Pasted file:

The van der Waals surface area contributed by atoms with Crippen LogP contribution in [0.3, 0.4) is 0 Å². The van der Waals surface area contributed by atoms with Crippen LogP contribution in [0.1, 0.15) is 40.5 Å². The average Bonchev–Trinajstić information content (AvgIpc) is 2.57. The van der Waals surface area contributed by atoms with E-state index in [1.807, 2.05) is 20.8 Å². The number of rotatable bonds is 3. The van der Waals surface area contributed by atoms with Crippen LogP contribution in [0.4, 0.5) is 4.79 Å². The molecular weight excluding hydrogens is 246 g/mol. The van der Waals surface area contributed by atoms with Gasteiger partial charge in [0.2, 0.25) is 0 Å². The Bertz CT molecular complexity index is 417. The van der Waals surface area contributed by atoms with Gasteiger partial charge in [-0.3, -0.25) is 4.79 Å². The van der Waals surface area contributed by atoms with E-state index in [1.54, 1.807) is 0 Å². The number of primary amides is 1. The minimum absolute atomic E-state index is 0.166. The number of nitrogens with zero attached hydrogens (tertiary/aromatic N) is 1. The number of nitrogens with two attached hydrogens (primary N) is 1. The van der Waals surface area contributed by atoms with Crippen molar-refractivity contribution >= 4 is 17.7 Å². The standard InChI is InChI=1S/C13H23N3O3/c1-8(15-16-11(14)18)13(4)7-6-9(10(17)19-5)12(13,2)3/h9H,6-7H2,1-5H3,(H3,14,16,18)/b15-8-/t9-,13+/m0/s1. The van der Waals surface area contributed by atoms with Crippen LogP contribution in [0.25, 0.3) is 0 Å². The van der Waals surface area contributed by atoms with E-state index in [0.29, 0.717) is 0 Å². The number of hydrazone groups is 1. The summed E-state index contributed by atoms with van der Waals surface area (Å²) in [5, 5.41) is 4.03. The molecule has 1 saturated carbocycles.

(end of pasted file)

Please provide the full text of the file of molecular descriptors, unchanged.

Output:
The van der Waals surface area contributed by atoms with Crippen LogP contribution in [0.3, 0.4) is 0 Å². The van der Waals surface area contributed by atoms with Crippen LogP contribution in [0.1, 0.15) is 40.5 Å². The average Bonchev–Trinajstić information content (AvgIpc) is 2.57. The van der Waals surface area contributed by atoms with E-state index in [1.807, 2.05) is 20.8 Å². The number of rotatable bonds is 3. The van der Waals surface area contributed by atoms with Crippen LogP contribution in [0.4, 0.5) is 4.79 Å². The molecular weight excluding hydrogens is 246 g/mol. The van der Waals surface area contributed by atoms with Gasteiger partial charge in [0.2, 0.25) is 0 Å². The Bertz CT molecular complexity index is 417. The van der Waals surface area contributed by atoms with Gasteiger partial charge in [-0.3, -0.25) is 4.79 Å². The van der Waals surface area contributed by atoms with E-state index in [1.54, 1.807) is 0 Å². The number of primary amides is 1. The minimum absolute atomic E-state index is 0.166. The number of nitrogens with zero attached hydrogens (tertiary/aromatic N) is 1. The number of nitrogens with two attached hydrogens (primary N) is 1. The van der Waals surface area contributed by atoms with Crippen molar-refractivity contribution >= 4 is 17.7 Å². The standard InChI is InChI=1S/C13H23N3O3/c1-8(15-16-11(14)18)13(4)7-6-9(10(17)19-5)12(13,2)3/h9H,6-7H2,1-5H3,(H3,14,16,18)/b15-8-/t9-,13+/m0/s1. The van der Waals surface area contributed by atoms with Crippen LogP contribution in [0.25, 0.3) is 0 Å². The van der Waals surface area contributed by atoms with E-state index in [0.29, 0.717) is 0 Å². The number of hydrazone groups is 1. The summed E-state index contributed by atoms with van der Waals surface area (Å²) in [5, 5.41) is 4.03. The molecule has 1 saturated carbocycles.